An OPRA lawsuit against the City of Bayonne seeks records which would reveal the terms of a settlement offer ahead of formal adoption by the governing body, but following the city’s 9/24/2015 statement, according to the plaintiffs’ attorney, that a proposed settlement agreement had been approved. -NJFOG
Jan. 28, 2016
BAYONNE – A Somerset County man has filed a lawsuit against the city of Bayonne regarding its response to two Open Public Records Act requests last fall.
John Paff, a resident of the Somerset section of Franklin Township and chairman of the New Jersey Libertarian Party’s Open Government Advocacy Project, filed a lawsuit in Hudson County Superior Court.
On Oct. 25 of last year, Paff requested information from Bayonne about two police brutality suits. Citing court records, nj.com reported that the attorney representing both plaintiffs in the lawsuits stated that the city said on Sept. 24 that a proposed settlement agreement had been approved.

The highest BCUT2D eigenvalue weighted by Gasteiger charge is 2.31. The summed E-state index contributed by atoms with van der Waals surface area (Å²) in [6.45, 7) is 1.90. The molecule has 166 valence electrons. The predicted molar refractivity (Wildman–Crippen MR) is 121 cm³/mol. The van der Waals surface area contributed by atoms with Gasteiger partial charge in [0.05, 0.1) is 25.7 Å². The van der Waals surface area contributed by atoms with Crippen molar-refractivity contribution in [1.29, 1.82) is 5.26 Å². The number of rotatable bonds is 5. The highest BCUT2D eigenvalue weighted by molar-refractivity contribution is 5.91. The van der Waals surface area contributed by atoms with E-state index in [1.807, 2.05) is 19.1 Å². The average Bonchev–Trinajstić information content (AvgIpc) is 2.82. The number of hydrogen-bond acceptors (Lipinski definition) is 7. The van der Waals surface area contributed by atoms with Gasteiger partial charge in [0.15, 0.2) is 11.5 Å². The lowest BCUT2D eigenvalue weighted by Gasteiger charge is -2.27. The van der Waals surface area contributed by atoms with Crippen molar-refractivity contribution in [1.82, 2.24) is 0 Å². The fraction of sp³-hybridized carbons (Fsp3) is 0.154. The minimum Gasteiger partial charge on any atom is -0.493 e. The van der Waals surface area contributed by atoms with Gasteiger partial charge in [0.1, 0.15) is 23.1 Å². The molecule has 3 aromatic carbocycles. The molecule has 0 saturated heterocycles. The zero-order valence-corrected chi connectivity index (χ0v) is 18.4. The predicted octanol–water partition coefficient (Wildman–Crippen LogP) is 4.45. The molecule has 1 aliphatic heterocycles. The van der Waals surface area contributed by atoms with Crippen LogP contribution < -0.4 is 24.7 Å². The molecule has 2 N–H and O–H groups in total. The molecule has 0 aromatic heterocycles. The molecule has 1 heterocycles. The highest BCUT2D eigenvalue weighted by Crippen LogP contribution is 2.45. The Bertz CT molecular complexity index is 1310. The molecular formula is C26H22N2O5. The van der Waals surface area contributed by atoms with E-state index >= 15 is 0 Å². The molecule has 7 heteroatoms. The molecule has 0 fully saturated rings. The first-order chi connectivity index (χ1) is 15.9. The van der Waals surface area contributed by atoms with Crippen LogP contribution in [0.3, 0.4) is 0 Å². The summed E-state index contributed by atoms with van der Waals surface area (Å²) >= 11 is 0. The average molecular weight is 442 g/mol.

In his OPRA requests, Paff sought the complaints filed in those lawsuits, their settlement agreements, and if settlements had not officially been released, any correspondence between Bayonne and the plaintiffs related to the settlements, nj.com reported.
Assistant city lawyer William Opel emailed Paff the requested complaints, but not the additional information he was seeking, according to nj.com.
Paff said that in a Nov. 9 letter, Opel informed him that no formal settlement yet existed for the two suits and that “any correspondence, electronic or otherwise, between counsel for the city and counsel for the plaintiffs would be exempt from disclosure under both the attorney-client privilege and the deliberative material exemption.”
Paff contends that Bayonne violated the OPRA statute by failing to make government records readily available. He said that information about the two brutality lawsuit settlements made public in a Jan. 15 news story should have been released to him in November. He has asked the court to declare Bayonne’s actions unlawful, order the city to release the records asked for in his OPRA requests, and to award counsel fees and other costs, nj.com reported.
The suit will be heard on Friday, March 4 at 9 a.m. by Hudson County Superior Court Judge Joseph Turula, according to Paff.
Article online here and re-posted above.
More detail on the case at Paff’s blog HERE.
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